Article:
Thanks! Megan Allinger

Hi Megan,
This is a Columbia Silk Moth, Hyalophora columbia. It is one of the Giant Silk Moths and it has a very short adult life span. The mature, mate and die without eating.

Letter 3 – Columbia Silk Moth

 

Glover Silkmoth
While visiting your website, I came across one of the caterpillars you identified as Ceanothus Silkmoth. I thought the photo resembled the Glover Silkmoth, are they the same? I live in southern Arizona. I found a glover silkmoth and then began to raise them last year. Here are some photos of the Glover Silkmoths that I raised, one as a caterpillar and one of a male that recently hatched.
Amy

Hi Amy,
Glover’s Silk Moth, Hyalophora columbia gloveri, is a subspecies of the Columbia Silk Moth, Hyalophora columbia, which is found in Arizona. The Columbia Silk Moth is closely related the the Ceanothus Silk Moth, Hyalophora euryalus, which is not found in Arizona. Our identification of that caterpillar was based incorrectly on its range, cince the Ceanothus Silk Moth is found west of the Sierra Nevada Mountains and the Columbia Silk Moth ranging to the east. Thank you for sending us both the caterpillar and adult photo and correcting our earlier error.

Letter 4 – Columbia Silk Moth

 

a large moth
While we were visiting our son’s cottage at Pine Lake, Alberta, Canada, we found this specimen "stuck" to a doorscreen. Since it sat there for the longest time we assumed it was emerging from it’s cocoon. However, this may not be the case at all! It is not exactly like any of the images on your Web site so we would appreciate it very much if you could give a name to this lovely exotic creature. It’s wingspan was approx. 5". A friend suggested it was a Giant Silk Moth. Thanks,
Angela

Hi Angela,
Your moth is a Columbia Silk Moth, Hyalophora columbia, one of the Giant Silk Moths. We have numerous images of them on our Saturnid or Giant Silk Moth pages.

Letter 5 – Columbia Silk Moth

 

Morthra?
Saw this on a home inspection in Arizona. Wingspan was between 4 and 6 inches. Hoping you could help me figure it out. Thanks!
Tom

Hi Tom,
Your moth is Hyalophora columbia, but we are not sure if it is the Columbia Silk Moth, or its subspecies, Glover’s Silk Moth.

Letter 6 – Columbia Silk Moth

 


Hello! I am hoping you can help me identify this pretty moth. We are in the South Central mountains of Idaho, on a small prairie a mile high.
Thank you!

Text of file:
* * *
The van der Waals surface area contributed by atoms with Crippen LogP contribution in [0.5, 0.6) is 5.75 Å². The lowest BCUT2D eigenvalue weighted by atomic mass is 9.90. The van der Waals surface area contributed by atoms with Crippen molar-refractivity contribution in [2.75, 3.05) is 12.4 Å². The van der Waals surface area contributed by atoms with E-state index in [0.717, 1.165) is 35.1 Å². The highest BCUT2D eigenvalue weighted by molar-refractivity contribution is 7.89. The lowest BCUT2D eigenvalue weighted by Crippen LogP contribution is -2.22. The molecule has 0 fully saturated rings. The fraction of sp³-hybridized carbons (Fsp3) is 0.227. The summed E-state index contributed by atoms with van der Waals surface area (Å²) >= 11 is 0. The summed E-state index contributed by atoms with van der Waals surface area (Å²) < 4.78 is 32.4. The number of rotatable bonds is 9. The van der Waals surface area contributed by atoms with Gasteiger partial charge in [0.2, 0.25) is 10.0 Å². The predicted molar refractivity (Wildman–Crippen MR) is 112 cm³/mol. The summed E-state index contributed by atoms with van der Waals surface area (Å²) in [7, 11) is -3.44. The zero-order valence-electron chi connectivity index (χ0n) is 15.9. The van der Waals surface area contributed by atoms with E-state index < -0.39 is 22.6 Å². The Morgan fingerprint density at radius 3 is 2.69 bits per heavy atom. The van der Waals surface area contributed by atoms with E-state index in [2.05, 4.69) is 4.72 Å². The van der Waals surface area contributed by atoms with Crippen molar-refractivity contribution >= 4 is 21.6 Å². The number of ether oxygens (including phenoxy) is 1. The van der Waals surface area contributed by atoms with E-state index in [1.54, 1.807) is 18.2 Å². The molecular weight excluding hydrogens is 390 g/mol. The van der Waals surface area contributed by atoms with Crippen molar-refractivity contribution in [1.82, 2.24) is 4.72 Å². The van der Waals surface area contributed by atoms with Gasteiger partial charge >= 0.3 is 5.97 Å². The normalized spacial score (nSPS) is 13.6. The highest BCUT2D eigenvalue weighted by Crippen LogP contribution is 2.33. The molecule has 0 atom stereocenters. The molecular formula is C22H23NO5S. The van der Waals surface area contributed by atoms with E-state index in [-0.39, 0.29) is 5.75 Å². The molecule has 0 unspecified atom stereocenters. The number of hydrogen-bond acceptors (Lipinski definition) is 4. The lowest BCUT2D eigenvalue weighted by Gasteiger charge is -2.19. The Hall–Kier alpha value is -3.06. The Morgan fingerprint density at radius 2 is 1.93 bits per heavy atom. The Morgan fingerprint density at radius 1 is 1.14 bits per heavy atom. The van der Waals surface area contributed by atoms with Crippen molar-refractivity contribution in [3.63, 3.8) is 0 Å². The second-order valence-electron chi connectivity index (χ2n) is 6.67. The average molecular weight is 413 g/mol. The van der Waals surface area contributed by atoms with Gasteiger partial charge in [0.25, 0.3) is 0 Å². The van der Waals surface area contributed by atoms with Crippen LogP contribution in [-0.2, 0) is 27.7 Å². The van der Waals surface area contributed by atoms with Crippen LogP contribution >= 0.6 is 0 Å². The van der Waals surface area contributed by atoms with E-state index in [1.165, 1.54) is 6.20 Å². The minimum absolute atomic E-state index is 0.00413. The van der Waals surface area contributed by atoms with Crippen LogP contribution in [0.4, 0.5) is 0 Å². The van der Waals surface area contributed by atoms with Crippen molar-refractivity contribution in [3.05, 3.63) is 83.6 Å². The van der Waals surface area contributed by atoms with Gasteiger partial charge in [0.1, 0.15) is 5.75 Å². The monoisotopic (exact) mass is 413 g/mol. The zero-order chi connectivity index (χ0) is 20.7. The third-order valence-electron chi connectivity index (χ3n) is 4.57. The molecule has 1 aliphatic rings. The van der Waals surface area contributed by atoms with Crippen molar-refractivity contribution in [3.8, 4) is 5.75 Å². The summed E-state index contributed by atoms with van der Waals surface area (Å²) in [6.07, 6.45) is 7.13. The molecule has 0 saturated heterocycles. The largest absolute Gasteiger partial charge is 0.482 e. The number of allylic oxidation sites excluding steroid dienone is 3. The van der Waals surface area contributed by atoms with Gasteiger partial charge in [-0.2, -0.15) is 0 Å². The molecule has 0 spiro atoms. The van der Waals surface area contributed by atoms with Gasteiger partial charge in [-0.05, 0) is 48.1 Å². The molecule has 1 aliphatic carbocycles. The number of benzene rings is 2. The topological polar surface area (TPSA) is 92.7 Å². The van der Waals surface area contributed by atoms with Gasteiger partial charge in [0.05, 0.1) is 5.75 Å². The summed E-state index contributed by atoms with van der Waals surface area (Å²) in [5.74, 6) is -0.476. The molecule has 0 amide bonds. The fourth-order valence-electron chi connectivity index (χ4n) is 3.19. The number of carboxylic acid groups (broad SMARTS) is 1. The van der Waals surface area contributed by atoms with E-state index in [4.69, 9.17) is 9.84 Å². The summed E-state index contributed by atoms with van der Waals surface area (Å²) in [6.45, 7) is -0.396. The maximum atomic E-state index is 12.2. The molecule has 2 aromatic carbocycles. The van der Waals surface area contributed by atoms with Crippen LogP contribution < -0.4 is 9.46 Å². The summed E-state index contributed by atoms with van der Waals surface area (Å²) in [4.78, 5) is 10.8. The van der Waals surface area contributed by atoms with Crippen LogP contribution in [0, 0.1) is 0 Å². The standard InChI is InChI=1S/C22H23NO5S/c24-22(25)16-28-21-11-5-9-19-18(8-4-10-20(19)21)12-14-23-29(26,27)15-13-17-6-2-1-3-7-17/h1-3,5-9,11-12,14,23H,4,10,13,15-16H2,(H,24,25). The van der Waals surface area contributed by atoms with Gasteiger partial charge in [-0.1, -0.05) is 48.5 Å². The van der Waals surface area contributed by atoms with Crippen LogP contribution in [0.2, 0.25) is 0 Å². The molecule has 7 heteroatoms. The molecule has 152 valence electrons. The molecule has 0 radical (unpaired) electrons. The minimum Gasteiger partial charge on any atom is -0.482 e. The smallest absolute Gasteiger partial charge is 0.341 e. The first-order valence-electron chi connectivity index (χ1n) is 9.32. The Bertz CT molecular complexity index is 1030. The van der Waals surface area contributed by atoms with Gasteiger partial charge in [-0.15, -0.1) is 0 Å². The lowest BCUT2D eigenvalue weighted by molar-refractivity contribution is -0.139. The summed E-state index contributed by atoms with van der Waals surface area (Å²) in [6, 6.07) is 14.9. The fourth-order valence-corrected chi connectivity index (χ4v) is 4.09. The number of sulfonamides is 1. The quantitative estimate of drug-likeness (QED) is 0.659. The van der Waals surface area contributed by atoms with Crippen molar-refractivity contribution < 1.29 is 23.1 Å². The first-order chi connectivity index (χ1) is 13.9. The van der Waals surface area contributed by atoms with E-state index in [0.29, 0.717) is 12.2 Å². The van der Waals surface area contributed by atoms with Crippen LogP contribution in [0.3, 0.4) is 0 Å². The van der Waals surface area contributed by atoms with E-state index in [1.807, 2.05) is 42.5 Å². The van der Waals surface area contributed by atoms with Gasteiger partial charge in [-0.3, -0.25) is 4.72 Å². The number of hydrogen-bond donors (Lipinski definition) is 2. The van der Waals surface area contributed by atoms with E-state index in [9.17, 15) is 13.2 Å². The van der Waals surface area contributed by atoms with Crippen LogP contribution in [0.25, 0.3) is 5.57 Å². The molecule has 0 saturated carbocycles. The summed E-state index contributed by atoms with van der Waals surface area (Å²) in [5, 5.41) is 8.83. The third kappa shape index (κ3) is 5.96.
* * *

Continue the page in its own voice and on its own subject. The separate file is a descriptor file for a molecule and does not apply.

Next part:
Tracy Stampke

Hi Tracy,
Your moth is a Columbia Silk Moth, Hyalophora columbia. BugGuide lists sightings in most parts of the U.S. excluding the south. It has several relatives in the same genus. The Ceanothus Silk Moth is found along the Pacific states, and the Cecropia moth if found throughout the east.

Letter 7 – Columbia Silkmoth

 

moth id?
hi,
i found your web site and am so glad because i would love to know what kind of moth this is. it may be a common moth, or not. i don’t know but i’ve never seen one before and it is so beautiful. maybe you could recommend a moth field guide that i could use. thanks for any help, and i love your web site.
venice kelly

Hi Venice,
This is a Columbia Silkmoth, Hyalophora columbia. This species has a coast to coast range in North America, with several different subspecies. We have always liked Holland’s Moth Book, but we believe it is out of print.

Letter 8 – Columbia Silkmoth

 

Is it a butterfly or a moth?
March 22, 2010
We found this insect on our porch and was wondering if it was a butterfly or moth? And what type is it?
Curious in AZ
Arizona

Columbia Silkmoth

Dear Curious,
We suspect that the people who are writing in from California insisting that they have seen a Cecropia Moth are in fact encountering either your moth, the Columbia Silkmoth, Hyalophora columbia
, or the Ceanothus Silkmoth, which are in the same genus.  You may see additional photos of the Columbia Silkmoth on BugGuide which indicates:  “Glover’s Silkmoth (H. c. gloveri) was formerly considered a separate species.

Columbia Silkmoth

Letter 9 – Columbia Silkmoth Caterpillar

 

Subject: What is it?
Location: Thunder Bay Ontario Canada
August 9, 2017 6:28 pm
Hi just curious on these 2 types of caterpillars found
Signature: Colin Burridge

Columbia Silkmoth Caterpillar

Dear Colin,
Our research on BugGuide indicates this is a Columbia Silkmoth Caterpillar,
Hyalophora columbia columbia, which is the north eastern subspecies.  According to BugGuide:  “In eastern North America [ssp. columbia], the preferred food of larvae is Tamarack (American Larch – Larix laricina).”